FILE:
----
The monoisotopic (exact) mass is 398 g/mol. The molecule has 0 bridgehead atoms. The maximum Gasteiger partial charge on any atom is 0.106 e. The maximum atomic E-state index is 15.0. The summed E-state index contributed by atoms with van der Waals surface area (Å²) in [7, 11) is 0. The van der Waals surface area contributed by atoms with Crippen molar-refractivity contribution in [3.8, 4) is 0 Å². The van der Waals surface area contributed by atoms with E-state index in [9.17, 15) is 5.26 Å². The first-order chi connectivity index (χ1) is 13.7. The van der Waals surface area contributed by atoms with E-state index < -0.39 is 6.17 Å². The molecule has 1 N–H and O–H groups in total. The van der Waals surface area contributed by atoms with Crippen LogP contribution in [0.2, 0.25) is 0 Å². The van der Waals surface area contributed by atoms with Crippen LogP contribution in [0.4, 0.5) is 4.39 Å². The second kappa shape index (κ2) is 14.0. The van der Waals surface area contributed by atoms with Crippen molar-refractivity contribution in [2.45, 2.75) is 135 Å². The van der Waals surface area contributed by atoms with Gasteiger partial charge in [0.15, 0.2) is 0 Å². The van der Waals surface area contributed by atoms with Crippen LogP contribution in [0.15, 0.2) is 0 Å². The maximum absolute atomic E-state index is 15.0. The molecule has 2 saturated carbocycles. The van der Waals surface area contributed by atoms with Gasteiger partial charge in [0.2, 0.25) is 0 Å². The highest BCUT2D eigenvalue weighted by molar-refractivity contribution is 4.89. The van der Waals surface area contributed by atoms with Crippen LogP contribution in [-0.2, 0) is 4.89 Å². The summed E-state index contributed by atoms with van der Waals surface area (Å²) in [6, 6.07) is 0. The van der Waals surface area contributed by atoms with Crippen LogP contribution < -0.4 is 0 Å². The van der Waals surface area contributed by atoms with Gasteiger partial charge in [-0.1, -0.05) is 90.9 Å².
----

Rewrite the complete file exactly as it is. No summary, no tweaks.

The monoisotopic (exact) mass is 398 g/mol. The molecule has 0 bridgehead atoms. The maximum Gasteiger partial charge on any atom is 0.106 e. The maximum atomic E-state index is 15.0. The summed E-state index contributed by atoms with van der Waals surface area (Å²) in [7, 11) is 0. The van der Waals surface area contributed by atoms with Crippen molar-refractivity contribution in [3.8, 4) is 0 Å². The van der Waals surface area contributed by atoms with E-state index in [9.17, 15) is 5.26 Å². The first-order chi connectivity index (χ1) is 13.7. The van der Waals surface area contributed by atoms with E-state index < -0.39 is 6.17 Å². The molecule has 1 N–H and O–H groups in total. The van der Waals surface area contributed by atoms with Crippen LogP contribution in [0.2, 0.25) is 0 Å². The van der Waals surface area contributed by atoms with Crippen LogP contribution in [0.4, 0.5) is 4.39 Å². The second kappa shape index (κ2) is 14.0. The van der Waals surface area contributed by atoms with Crippen molar-refractivity contribution in [2.45, 2.75) is 135 Å². The van der Waals surface area contributed by atoms with Gasteiger partial charge in [0.15, 0.2) is 0 Å². The van der Waals surface area contributed by atoms with Crippen LogP contribution in [0.15, 0.2) is 0 Å². The maximum absolute atomic E-state index is 15.0. The molecule has 2 saturated carbocycles. The van der Waals surface area contributed by atoms with Gasteiger partial charge in [0.2, 0.25) is 0 Å². The highest BCUT2D eigenvalue weighted by molar-refractivity contribution is 4.89. The van der Waals surface area contributed by atoms with Crippen LogP contribution in [-0.2, 0) is 4.89 Å². The summed E-state index contributed by atoms with van der Waals surface area (Å²) in [6, 6.07) is 0. The van der Waals surface area contributed by atoms with Crippen LogP contribution < -0.4 is 0 Å². The van der Waals surface area contributed by atoms with Gasteiger partial charge in [-0.1, -0.05) is 90.9 Å².